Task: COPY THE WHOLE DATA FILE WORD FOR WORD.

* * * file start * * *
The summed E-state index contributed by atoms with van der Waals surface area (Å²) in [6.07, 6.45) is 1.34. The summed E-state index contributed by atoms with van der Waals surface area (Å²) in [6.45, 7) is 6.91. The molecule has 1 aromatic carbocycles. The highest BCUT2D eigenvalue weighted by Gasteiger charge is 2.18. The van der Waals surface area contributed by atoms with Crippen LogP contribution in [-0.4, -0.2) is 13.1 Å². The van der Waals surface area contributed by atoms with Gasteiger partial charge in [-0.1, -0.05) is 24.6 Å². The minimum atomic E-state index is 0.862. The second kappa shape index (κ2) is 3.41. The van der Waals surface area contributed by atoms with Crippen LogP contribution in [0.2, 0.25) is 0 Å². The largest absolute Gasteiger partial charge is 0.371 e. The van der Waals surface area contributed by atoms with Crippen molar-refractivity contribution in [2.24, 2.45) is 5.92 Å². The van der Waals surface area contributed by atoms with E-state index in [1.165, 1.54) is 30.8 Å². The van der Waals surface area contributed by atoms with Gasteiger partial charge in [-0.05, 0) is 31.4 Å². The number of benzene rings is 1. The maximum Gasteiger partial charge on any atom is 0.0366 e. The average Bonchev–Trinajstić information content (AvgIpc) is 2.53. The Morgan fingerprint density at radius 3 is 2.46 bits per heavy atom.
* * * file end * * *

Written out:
The summed E-state index contributed by atoms with van der Waals surface area (Å²) in [6.07, 6.45) is 1.34. The summed E-state index contributed by atoms with van der Waals surface area (Å²) in [6.45, 7) is 6.91. The molecule has 1 aromatic carbocycles. The highest BCUT2D eigenvalue weighted by Gasteiger charge is 2.18. The van der Waals surface area contributed by atoms with Crippen LogP contribution in [-0.4, -0.2) is 13.1 Å². The van der Waals surface area contributed by atoms with Gasteiger partial charge in [-0.1, -0.05) is 24.6 Å². The minimum atomic E-state index is 0.862. The second kappa shape index (κ2) is 3.41. The van der Waals surface area contributed by atoms with Crippen LogP contribution in [0.2, 0.25) is 0 Å². The largest absolute Gasteiger partial charge is 0.371 e. The van der Waals surface area contributed by atoms with Crippen molar-refractivity contribution in [2.24, 2.45) is 5.92 Å². The van der Waals surface area contributed by atoms with E-state index in [1.165, 1.54) is 30.8 Å². The van der Waals surface area contributed by atoms with Gasteiger partial charge in [-0.05, 0) is 31.4 Å². The number of benzene rings is 1. The maximum Gasteiger partial charge on any atom is 0.0366 e. The average Bonchev–Trinajstić information content (AvgIpc) is 2.53. The Morgan fingerprint density at radius 3 is 2.46 bits per heavy atom.